VCC operates multiple licences in the building where their retail store will be located, just off Esquimalt Rd. on Mary St. The plan will be to focus on selling their own cannabis as well as other unique BC-grown products. The goal, he says, is to ensure they offer a different experience than other retailers in the area. 

“We want to be a destination spot in a tourist town where if you want a store that’s going to have all the top BC gear, you come to VCC. That’s what we specialize in. We’ve put a lot into building this and with our location, we really think we can be a jewel in the crown for this beautiful city.”

“We plan on keeping it to as much BC product as possible, friends and family, gear that we would smoke. You’re never going to see a distillate cartridge in this place.”

Not everyone says they are ready to apply, though. Logan Dunn of Dunn Cannabis in Abbotsford says that he would love to build out a farmgate store at his small, indoor micro cultivation and processing facility, but he’s still waiting on clarity from his municipality.

“I want to, but I don’t even know if the rules will allow farmgate yet,” says Dunn. “If we can get clarity around that, then I can speak to the city about what I want to do here. So I’m looking forward to seeing that so that we can really go to work.”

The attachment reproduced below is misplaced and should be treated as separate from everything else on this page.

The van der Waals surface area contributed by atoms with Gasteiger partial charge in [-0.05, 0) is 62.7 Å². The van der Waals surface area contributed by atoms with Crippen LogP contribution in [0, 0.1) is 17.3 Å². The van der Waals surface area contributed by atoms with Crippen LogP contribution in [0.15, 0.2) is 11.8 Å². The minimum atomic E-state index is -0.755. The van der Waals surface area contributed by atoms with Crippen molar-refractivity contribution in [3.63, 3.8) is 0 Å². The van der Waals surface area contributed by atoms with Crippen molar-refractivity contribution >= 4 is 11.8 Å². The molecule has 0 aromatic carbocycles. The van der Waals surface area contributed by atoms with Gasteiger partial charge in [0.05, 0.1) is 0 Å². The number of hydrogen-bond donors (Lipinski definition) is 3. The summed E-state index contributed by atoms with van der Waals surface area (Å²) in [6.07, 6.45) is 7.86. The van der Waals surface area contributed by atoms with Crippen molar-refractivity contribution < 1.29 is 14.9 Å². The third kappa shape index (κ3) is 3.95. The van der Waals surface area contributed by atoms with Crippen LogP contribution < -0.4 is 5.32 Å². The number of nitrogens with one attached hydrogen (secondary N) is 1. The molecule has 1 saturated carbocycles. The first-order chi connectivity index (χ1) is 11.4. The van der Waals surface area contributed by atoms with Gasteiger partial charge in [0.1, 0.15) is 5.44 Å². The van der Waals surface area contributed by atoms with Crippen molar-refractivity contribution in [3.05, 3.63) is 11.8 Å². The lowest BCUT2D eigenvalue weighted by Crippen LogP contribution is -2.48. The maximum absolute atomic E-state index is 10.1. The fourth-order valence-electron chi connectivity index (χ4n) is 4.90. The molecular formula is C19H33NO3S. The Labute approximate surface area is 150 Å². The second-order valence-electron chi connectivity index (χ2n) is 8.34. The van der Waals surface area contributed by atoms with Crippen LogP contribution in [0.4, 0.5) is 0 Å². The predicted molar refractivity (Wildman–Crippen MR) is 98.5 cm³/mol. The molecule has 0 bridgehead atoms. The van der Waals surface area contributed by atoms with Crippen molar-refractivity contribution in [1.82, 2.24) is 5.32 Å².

All Nations Cannabis’ farmgate store in n Chilliwack

While VCC already has its own retail store built, Dunn’s plans are, if he can get the necessary approvals, to build a new building on his site for a store, as well as a small area for events with on-site consumption, if allowed. 

“There is so much I want to do here. I think we can create a really unique destination for people. But we’re in limbo until we can find out what the city is going to do.”

Back on Vancouver Island, Alannah Davis, CEO of Dabble Cannabis Co, an outdoor cannabis farm located in the Cowichan Valley, says she wants to build some kind of farmgate store, but plans to wait to see how things work out first. 

“I envision a farm store that is not just a cannabis retail store,” Davis shares. “I would love to have other products in there, including maybe a cafe, local fruits and vegetables, pottery, honey and jams, anything that a farm store would have, as well as a consumption area, a dab bar, maybe infused treats from the bakery.”